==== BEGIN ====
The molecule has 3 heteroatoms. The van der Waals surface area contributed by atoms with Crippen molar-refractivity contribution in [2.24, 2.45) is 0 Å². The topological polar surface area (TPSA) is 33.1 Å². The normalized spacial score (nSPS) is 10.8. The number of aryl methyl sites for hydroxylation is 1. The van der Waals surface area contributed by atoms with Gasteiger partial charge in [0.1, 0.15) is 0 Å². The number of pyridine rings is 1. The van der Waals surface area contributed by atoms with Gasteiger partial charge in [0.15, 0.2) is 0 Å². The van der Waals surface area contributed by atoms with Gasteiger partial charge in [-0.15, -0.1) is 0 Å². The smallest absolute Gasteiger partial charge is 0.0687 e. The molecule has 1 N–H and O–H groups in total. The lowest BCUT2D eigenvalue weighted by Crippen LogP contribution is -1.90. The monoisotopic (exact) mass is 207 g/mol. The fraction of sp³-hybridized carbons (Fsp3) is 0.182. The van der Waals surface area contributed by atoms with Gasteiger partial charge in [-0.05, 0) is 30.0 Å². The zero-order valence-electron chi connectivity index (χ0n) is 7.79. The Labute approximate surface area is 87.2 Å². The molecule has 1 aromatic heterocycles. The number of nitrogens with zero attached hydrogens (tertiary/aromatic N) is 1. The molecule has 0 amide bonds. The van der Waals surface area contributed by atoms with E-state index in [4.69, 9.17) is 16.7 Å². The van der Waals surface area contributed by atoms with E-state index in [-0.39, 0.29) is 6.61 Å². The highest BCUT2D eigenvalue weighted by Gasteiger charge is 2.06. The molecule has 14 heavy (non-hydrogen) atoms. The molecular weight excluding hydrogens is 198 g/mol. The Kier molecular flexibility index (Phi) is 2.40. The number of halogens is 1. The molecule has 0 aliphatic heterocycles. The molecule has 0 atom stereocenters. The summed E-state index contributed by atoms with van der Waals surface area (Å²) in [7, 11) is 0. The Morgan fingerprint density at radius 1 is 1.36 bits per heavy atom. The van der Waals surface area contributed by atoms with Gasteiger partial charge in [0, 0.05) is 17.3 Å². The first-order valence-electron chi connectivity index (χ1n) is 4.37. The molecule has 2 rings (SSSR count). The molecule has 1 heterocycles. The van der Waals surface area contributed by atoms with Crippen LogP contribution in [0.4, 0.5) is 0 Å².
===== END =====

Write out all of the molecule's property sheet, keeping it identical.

The molecule has 3 heteroatoms. The van der Waals surface area contributed by atoms with Crippen molar-refractivity contribution in [2.24, 2.45) is 0 Å². The topological polar surface area (TPSA) is 33.1 Å². The normalized spacial score (nSPS) is 10.8. The number of aryl methyl sites for hydroxylation is 1. The van der Waals surface area contributed by atoms with Gasteiger partial charge in [0.1, 0.15) is 0 Å². The number of pyridine rings is 1. The van der Waals surface area contributed by atoms with Gasteiger partial charge in [0.15, 0.2) is 0 Å². The van der Waals surface area contributed by atoms with Gasteiger partial charge in [-0.15, -0.1) is 0 Å². The smallest absolute Gasteiger partial charge is 0.0687 e. The molecule has 1 N–H and O–H groups in total. The lowest BCUT2D eigenvalue weighted by Crippen LogP contribution is -1.90. The monoisotopic (exact) mass is 207 g/mol. The fraction of sp³-hybridized carbons (Fsp3) is 0.182. The van der Waals surface area contributed by atoms with Gasteiger partial charge in [-0.05, 0) is 30.0 Å². The zero-order valence-electron chi connectivity index (χ0n) is 7.79. The Labute approximate surface area is 87.2 Å². The molecule has 1 aromatic heterocycles. The number of nitrogens with zero attached hydrogens (tertiary/aromatic N) is 1. The molecule has 0 amide bonds. The van der Waals surface area contributed by atoms with E-state index in [4.69, 9.17) is 16.7 Å². The van der Waals surface area contributed by atoms with E-state index in [-0.39, 0.29) is 6.61 Å². The highest BCUT2D eigenvalue weighted by Gasteiger charge is 2.06. The molecule has 14 heavy (non-hydrogen) atoms. The molecular weight excluding hydrogens is 198 g/mol. The Kier molecular flexibility index (Phi) is 2.40. The number of halogens is 1. The molecule has 0 aliphatic heterocycles. The molecule has 0 atom stereocenters. The summed E-state index contributed by atoms with van der Waals surface area (Å²) in [7, 11) is 0. The Morgan fingerprint density at radius 1 is 1.36 bits per heavy atom. The van der Waals surface area contributed by atoms with Gasteiger partial charge in [0, 0.05) is 17.3 Å². The first-order valence-electron chi connectivity index (χ1n) is 4.37. The molecule has 2 rings (SSSR count). The molecule has 1 heterocycles. The van der Waals surface area contributed by atoms with Crippen LogP contribution in [0.4, 0.5) is 0 Å².